All In The Details: Are you committing any of these 26 outfit blunders?
So, I was inspired to write this article yesterday morning before meeting K for lunch. I was sitting in Specialty’s, this sandwich / salad / lunch place, the kind of quick eatery ubiquitous in downtown areas filled with corporate offices.
Since it was only 10:30, the space was sparsely occupied by late breakfast eaters, coffee sippers meeting with other coffee sippers, and restaurant staff taking their breaks before the big lunch crowd rolls out of their cubicles and into their eatery.
The restaurant wasn’t super crowded, and apparently I had nothing better to do since I found myself casually observing what my former fellow cube-dwellers were wearing. I noticed many of them making the same mistakes… style basics that the veteran EG reader has probably mastered by now (go YOU!)
I started jotting these things down and realized this would be a great start to the perfect list of things to make sure you’re NOT doing.
Hopefully you find this list helpful, or if you’re a more advanced reader, as an opportunity to review.
(By the way, this article started off with the title “Five Mistakes…”, meant for suit-wearing employees, but then I realized five isn’t a long enough list, and the list itself started to cover things other than suit-related blunders.)
Here we go (in no particular order):1.) Your suit is too big. The shoulder pads shouldn’t double as fabric-covered awnings for your biceps. Go three sizes down to something that actually fits. Still trying to figure out how your suit jacket should fit? Start educating yourself here.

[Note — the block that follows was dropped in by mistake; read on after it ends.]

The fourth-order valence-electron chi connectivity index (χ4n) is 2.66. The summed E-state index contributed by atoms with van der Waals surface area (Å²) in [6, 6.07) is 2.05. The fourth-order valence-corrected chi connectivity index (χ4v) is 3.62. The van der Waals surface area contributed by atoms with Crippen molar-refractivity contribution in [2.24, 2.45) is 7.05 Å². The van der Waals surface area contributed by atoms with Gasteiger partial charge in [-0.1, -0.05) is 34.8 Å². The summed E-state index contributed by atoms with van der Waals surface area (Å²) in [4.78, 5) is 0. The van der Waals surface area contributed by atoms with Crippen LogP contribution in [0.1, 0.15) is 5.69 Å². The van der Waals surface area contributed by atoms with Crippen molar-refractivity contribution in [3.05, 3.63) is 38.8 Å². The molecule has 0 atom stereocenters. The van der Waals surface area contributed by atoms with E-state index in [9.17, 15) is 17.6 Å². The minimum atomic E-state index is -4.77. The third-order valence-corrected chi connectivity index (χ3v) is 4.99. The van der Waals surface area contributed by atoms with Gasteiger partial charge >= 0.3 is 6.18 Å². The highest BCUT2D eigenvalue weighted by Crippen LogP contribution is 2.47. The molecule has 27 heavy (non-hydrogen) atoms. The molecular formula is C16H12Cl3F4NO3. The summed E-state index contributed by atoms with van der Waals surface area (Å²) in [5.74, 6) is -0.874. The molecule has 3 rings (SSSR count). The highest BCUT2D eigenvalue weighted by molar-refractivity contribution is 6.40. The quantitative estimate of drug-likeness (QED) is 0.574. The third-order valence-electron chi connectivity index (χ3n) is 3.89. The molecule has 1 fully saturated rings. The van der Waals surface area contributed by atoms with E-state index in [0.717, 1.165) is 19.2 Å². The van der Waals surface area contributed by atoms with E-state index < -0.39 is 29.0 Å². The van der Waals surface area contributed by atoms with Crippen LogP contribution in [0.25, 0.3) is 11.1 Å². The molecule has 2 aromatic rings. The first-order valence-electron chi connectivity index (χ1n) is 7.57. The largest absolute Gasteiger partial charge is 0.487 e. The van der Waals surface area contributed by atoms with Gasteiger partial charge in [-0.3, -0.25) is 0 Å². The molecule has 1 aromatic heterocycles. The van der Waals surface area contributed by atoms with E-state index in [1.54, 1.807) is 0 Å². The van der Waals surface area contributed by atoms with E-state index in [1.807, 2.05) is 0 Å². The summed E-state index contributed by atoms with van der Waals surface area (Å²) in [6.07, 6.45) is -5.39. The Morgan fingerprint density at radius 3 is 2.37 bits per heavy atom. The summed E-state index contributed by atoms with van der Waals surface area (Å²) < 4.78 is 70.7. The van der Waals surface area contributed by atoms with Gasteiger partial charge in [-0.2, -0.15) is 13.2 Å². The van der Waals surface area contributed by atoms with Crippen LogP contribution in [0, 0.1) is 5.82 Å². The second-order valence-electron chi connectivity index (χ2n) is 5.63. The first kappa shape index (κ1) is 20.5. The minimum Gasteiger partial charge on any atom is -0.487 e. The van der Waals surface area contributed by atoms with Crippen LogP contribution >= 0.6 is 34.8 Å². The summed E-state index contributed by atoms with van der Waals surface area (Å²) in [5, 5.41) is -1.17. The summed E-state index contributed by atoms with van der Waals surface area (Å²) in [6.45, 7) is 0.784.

2.) Wearing a three-button suit? Fasten the middle button. Two button suit? Fasten the top button.
3.) Two-button suits should be your default. Stop buying three-button suits, especially if you’re not at least 6′ tall.
4.) Get a proper pair of dress shoes. Skechers hybrid dress / casual shoes don’t count. Neither do boat shoes or comfort slip-ons. If you’re wearing a suit, wear a classic pair of lace-ups.
5.) At the minimum, own one pair of black leather lace-ups, one pair in brown.
6.) While we’re talking about leather color… Black shoes, black belt. Brown shoes, brown belt. Common sense.
7.) Exact match doesn’t matter, but getting close enough does. Just do your best.
8.) Your socks should match your suit, not your shoes. That is, unless you’re wearing Awesome SocksTM, a.k.a. colorful fun striped or patterned socks… then I hope your pants don’t match those socks.
9.) Stop wearing black suits. Unless you wear a suit every day to work, you probably don’t get many opportunities to wear one. Don’t squander those opportunities by choosing a black suit every time. You’re not an undertaker or a priest. Go with navy or charcoal.
10.) If your jacket, sport coat, or outerwear piece has a vent in the back that’s sewn shut when you buy it, you’re supposed to clip that thread.
11.) Same goes for the tag sewn on the sleeve cuff. Remove it.